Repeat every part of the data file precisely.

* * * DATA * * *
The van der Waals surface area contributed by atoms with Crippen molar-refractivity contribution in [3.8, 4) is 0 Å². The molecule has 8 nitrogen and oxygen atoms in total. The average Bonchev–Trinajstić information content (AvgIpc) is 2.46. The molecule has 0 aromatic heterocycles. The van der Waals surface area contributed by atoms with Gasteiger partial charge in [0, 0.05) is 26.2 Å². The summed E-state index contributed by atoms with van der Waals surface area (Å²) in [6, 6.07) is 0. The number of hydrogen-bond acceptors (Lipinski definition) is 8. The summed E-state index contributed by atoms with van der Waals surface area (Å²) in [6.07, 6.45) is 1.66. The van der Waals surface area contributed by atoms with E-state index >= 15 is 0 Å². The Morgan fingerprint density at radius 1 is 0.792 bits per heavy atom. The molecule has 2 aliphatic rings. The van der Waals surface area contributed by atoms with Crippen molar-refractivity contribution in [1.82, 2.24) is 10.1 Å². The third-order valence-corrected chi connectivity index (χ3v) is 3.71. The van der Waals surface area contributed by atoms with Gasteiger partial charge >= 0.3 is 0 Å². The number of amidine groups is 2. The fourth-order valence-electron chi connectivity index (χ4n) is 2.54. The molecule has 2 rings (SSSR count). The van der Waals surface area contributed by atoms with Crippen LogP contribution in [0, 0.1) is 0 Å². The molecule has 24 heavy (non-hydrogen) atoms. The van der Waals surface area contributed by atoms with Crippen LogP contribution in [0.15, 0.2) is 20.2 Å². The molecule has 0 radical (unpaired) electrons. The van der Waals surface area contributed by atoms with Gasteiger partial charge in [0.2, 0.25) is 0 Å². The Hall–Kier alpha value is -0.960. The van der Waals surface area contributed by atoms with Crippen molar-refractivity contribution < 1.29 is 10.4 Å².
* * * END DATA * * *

The van der Waals surface area contributed by atoms with Crippen molar-refractivity contribution in [3.8, 4) is 0 Å². The molecule has 8 nitrogen and oxygen atoms in total. The average Bonchev–Trinajstić information content (AvgIpc) is 2.46. The molecule has 0 aromatic heterocycles. The van der Waals surface area contributed by atoms with Gasteiger partial charge in [0, 0.05) is 26.2 Å². The summed E-state index contributed by atoms with van der Waals surface area (Å²) in [6, 6.07) is 0. The number of hydrogen-bond acceptors (Lipinski definition) is 8. The summed E-state index contributed by atoms with van der Waals surface area (Å²) in [6.07, 6.45) is 1.66. The van der Waals surface area contributed by atoms with E-state index >= 15 is 0 Å². The Morgan fingerprint density at radius 1 is 0.792 bits per heavy atom. The molecule has 2 aliphatic rings. The van der Waals surface area contributed by atoms with Crippen molar-refractivity contribution in [1.82, 2.24) is 10.1 Å². The third-order valence-corrected chi connectivity index (χ3v) is 3.71. The van der Waals surface area contributed by atoms with Gasteiger partial charge >= 0.3 is 0 Å². The number of amidine groups is 2. The fourth-order valence-electron chi connectivity index (χ4n) is 2.54. The molecule has 2 rings (SSSR count). The van der Waals surface area contributed by atoms with Crippen LogP contribution in [0, 0.1) is 0 Å². The molecule has 24 heavy (non-hydrogen) atoms. The van der Waals surface area contributed by atoms with Crippen LogP contribution in [0.15, 0.2) is 20.2 Å². The molecule has 0 radical (unpaired) electrons. The van der Waals surface area contributed by atoms with Gasteiger partial charge in [0.2, 0.25) is 0 Å². The Hall–Kier alpha value is -0.960. The van der Waals surface area contributed by atoms with Crippen molar-refractivity contribution < 1.29 is 10.4 Å².